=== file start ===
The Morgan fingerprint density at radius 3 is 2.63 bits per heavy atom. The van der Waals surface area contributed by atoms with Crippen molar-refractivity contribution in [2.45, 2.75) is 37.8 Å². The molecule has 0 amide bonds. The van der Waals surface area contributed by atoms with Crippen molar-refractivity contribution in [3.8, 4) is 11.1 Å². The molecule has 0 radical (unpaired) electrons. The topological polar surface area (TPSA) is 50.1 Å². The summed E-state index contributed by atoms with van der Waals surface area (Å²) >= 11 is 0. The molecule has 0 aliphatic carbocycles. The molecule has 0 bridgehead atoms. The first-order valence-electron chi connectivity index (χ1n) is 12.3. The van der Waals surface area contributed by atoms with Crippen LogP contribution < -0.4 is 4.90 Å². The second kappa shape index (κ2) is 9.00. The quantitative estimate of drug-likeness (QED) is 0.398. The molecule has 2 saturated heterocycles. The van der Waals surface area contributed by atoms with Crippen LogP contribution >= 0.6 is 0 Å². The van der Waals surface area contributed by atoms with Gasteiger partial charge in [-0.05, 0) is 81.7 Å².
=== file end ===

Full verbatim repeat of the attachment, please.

The Morgan fingerprint density at radius 3 is 2.63 bits per heavy atom. The van der Waals surface area contributed by atoms with Crippen molar-refractivity contribution in [2.45, 2.75) is 37.8 Å². The molecule has 0 amide bonds. The van der Waals surface area contributed by atoms with Crippen molar-refractivity contribution in [3.8, 4) is 11.1 Å². The molecule has 0 radical (unpaired) electrons. The topological polar surface area (TPSA) is 50.1 Å². The summed E-state index contributed by atoms with van der Waals surface area (Å²) >= 11 is 0. The molecule has 0 aliphatic carbocycles. The molecule has 0 bridgehead atoms. The first-order valence-electron chi connectivity index (χ1n) is 12.3. The van der Waals surface area contributed by atoms with Crippen LogP contribution < -0.4 is 4.90 Å². The second kappa shape index (κ2) is 9.00. The quantitative estimate of drug-likeness (QED) is 0.398. The molecule has 2 saturated heterocycles. The van der Waals surface area contributed by atoms with Crippen LogP contribution >= 0.6 is 0 Å². The van der Waals surface area contributed by atoms with Gasteiger partial charge in [-0.05, 0) is 81.7 Å².